He says, "Even for somebody like me, who is independent and insurgent, it's difficult; attempting to tell a whistleblower story with a credible source but only the occasional ability to have multiple sources." It's one thing to deal with an Edward Snowden's actual documents. This was tougher and, even with all the time spent with The Intercept's lawyers, he concedes that he's "pushing the envelope."
Settlement aside, the tale does not really have a happy ending. The dirtiest cop got a light sentence on a smaller charge. Echeverria is very isolated within the department in the fugitive apprehension unit. Spaulding essentially has lost a job she loved and was broken emotionally and financially (until the settlement, which includes stiff legal fees).
And one anecdote says it all about the ultimate issue, namely the code of silence. She came home one day, reached into her mailbox and found it full of excrement. And this note: "Since you like shit so much, thought you'd enjoy this."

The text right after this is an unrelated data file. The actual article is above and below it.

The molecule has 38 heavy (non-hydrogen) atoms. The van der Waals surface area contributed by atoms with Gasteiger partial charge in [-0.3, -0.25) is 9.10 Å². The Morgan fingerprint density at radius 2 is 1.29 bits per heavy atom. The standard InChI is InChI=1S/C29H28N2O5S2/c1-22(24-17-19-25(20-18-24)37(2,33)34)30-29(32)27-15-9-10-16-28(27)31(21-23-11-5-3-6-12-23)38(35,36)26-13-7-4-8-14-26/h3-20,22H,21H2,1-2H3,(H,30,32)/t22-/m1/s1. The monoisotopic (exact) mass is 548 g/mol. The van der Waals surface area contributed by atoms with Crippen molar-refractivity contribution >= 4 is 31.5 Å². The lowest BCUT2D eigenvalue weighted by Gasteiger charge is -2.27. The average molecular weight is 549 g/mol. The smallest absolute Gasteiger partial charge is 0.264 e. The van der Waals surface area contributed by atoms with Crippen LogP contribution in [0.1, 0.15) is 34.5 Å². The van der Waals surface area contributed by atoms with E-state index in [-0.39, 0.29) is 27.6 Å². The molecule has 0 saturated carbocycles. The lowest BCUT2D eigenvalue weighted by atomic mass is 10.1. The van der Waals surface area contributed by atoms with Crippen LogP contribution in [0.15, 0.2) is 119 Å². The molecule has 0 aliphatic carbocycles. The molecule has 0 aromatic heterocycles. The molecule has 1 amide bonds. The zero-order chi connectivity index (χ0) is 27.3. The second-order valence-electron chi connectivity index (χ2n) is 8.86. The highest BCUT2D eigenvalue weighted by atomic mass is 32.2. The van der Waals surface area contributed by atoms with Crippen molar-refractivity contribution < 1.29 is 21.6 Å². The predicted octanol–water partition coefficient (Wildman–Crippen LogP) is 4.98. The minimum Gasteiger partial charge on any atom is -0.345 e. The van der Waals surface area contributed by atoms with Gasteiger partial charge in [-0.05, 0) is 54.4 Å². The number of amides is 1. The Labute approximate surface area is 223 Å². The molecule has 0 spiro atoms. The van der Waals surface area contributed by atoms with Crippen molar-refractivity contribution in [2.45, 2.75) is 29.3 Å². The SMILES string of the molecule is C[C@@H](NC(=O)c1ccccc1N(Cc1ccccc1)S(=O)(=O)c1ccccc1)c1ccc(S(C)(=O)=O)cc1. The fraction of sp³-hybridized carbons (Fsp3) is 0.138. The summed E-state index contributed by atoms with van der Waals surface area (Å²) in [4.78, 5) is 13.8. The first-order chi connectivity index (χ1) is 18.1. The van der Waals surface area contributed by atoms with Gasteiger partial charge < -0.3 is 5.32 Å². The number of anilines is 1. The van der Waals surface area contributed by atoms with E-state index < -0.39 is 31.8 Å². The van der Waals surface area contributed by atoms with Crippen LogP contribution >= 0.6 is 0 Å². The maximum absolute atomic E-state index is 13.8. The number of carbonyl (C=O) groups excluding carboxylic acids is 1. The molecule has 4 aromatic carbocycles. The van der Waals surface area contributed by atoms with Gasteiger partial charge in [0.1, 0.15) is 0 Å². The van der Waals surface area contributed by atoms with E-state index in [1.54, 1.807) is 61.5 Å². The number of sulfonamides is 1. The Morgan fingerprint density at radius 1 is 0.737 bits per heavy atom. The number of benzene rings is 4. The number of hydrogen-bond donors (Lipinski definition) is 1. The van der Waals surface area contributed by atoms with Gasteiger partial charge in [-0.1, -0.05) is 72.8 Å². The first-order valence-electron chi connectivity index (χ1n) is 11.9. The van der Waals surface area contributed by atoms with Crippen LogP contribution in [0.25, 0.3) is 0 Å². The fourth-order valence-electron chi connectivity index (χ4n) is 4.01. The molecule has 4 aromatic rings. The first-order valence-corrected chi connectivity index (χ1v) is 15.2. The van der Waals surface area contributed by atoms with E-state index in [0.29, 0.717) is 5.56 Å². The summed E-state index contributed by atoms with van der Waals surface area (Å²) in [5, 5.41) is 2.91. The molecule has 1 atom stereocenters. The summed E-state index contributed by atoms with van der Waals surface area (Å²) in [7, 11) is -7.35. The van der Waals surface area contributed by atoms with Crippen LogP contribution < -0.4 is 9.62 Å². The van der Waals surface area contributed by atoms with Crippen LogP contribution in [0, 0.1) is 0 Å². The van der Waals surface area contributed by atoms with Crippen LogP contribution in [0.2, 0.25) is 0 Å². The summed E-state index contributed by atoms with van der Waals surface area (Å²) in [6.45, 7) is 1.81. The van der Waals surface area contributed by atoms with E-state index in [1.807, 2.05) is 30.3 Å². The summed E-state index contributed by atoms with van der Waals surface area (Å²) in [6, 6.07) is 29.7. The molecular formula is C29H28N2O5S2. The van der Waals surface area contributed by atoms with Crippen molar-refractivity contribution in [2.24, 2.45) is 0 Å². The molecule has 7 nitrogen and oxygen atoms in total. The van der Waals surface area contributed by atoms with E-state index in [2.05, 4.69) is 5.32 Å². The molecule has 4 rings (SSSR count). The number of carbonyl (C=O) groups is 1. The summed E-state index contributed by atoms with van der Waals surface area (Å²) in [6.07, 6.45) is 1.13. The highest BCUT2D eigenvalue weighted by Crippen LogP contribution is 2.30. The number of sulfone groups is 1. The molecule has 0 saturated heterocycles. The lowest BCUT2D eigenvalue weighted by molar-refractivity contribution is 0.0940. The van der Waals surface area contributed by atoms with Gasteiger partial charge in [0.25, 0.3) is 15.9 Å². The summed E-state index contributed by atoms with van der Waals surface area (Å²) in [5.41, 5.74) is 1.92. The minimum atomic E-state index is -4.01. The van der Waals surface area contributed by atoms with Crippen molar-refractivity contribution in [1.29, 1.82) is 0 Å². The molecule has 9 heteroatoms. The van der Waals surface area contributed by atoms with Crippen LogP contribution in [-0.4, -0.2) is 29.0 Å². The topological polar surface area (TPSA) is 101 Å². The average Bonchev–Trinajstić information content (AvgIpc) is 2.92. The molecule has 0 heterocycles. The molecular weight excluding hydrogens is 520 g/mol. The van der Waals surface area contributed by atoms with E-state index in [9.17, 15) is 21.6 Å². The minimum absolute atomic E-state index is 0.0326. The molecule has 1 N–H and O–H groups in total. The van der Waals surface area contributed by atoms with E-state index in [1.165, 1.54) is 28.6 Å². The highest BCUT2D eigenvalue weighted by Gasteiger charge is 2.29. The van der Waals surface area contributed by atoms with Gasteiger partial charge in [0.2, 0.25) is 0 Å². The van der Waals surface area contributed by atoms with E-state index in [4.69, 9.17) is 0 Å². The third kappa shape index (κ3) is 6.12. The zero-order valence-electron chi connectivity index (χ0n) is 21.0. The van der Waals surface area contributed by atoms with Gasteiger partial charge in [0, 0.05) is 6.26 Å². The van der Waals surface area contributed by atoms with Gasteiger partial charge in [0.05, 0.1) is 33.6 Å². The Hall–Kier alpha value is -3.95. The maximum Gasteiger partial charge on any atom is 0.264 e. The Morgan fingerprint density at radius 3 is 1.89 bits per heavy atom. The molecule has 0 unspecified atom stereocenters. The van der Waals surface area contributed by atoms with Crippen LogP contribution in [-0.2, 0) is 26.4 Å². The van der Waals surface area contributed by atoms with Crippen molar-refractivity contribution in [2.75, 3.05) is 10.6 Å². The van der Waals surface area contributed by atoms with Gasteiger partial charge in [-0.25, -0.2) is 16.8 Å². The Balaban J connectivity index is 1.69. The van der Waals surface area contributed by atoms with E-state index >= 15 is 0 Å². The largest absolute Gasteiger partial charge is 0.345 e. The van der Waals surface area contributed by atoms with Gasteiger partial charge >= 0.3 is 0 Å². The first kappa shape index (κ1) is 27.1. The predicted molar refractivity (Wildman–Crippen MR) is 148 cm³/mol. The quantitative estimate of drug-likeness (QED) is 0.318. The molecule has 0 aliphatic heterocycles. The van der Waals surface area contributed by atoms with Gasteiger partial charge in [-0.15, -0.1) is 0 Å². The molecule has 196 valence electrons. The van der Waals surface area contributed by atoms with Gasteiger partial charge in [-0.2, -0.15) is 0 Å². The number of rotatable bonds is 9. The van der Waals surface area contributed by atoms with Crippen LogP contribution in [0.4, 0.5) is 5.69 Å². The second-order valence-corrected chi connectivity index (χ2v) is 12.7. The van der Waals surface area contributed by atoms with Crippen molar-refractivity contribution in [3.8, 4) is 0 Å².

Twitter heads south
"Twitter Inc. shares plummeted on Thursday after it became apparent a sales process for the sputtering social media company might not draw as many suitors as investors had hoped." (The Wall Street Journal)
Joe Buck admits to a lie
It's not The National Enquirer, it's Sports Illustrated: "Joe Buck reveals that hair plug addiction nearly cost him his career." (S.I.) Ah, yes. The star sports announcer "has said that a virus cost him his voice for part of 2011, but that was a lie. His loss of speech was a side effect of a hair transplant procedure."
The sunrise babble (Hurricane Matthew edition)